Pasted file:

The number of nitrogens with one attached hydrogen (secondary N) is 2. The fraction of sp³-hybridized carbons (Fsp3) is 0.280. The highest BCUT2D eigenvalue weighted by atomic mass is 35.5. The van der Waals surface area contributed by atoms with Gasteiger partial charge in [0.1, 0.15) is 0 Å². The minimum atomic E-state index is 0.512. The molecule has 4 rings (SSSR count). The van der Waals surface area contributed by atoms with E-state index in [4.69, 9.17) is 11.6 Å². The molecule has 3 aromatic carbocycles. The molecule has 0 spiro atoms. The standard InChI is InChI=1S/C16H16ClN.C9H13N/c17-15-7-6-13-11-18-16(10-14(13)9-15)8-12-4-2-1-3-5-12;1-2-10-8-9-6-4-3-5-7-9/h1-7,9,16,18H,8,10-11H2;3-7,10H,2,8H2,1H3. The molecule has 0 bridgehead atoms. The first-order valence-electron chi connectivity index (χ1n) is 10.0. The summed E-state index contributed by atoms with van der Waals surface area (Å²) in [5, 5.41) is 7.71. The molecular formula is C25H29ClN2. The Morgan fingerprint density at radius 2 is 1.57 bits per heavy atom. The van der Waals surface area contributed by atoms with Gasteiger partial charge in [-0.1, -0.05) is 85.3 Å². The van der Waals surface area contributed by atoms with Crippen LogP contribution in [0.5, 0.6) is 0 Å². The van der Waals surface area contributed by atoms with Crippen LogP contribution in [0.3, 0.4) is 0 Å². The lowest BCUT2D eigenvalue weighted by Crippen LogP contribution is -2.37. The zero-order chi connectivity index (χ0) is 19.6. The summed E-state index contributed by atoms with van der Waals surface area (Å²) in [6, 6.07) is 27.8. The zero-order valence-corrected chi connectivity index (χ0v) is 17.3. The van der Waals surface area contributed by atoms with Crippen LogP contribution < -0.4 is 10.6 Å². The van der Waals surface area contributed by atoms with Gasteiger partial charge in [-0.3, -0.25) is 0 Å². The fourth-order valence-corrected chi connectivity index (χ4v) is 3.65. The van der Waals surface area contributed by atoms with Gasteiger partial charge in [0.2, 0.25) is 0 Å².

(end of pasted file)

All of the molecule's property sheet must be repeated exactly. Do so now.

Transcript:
The number of nitrogens with one attached hydrogen (secondary N) is 2. The fraction of sp³-hybridized carbons (Fsp3) is 0.280. The highest BCUT2D eigenvalue weighted by atomic mass is 35.5. The van der Waals surface area contributed by atoms with Gasteiger partial charge in [0.1, 0.15) is 0 Å². The minimum atomic E-state index is 0.512. The molecule has 4 rings (SSSR count). The van der Waals surface area contributed by atoms with E-state index in [4.69, 9.17) is 11.6 Å². The molecule has 3 aromatic carbocycles. The molecule has 0 spiro atoms. The standard InChI is InChI=1S/C16H16ClN.C9H13N/c17-15-7-6-13-11-18-16(10-14(13)9-15)8-12-4-2-1-3-5-12;1-2-10-8-9-6-4-3-5-7-9/h1-7,9,16,18H,8,10-11H2;3-7,10H,2,8H2,1H3. The molecule has 0 bridgehead atoms. The first-order valence-electron chi connectivity index (χ1n) is 10.0. The summed E-state index contributed by atoms with van der Waals surface area (Å²) in [5, 5.41) is 7.71. The molecular formula is C25H29ClN2. The Morgan fingerprint density at radius 2 is 1.57 bits per heavy atom. The van der Waals surface area contributed by atoms with Gasteiger partial charge in [-0.1, -0.05) is 85.3 Å². The van der Waals surface area contributed by atoms with Crippen LogP contribution in [0.5, 0.6) is 0 Å². The van der Waals surface area contributed by atoms with Crippen LogP contribution in [0.3, 0.4) is 0 Å². The lowest BCUT2D eigenvalue weighted by Crippen LogP contribution is -2.37. The zero-order chi connectivity index (χ0) is 19.6. The summed E-state index contributed by atoms with van der Waals surface area (Å²) in [6, 6.07) is 27.8. The zero-order valence-corrected chi connectivity index (χ0v) is 17.3. The van der Waals surface area contributed by atoms with Crippen LogP contribution < -0.4 is 10.6 Å². The van der Waals surface area contributed by atoms with Gasteiger partial charge in [-0.3, -0.25) is 0 Å². The fourth-order valence-corrected chi connectivity index (χ4v) is 3.65. The van der Waals surface area contributed by atoms with Gasteiger partial charge in [0.2, 0.25) is 0 Å².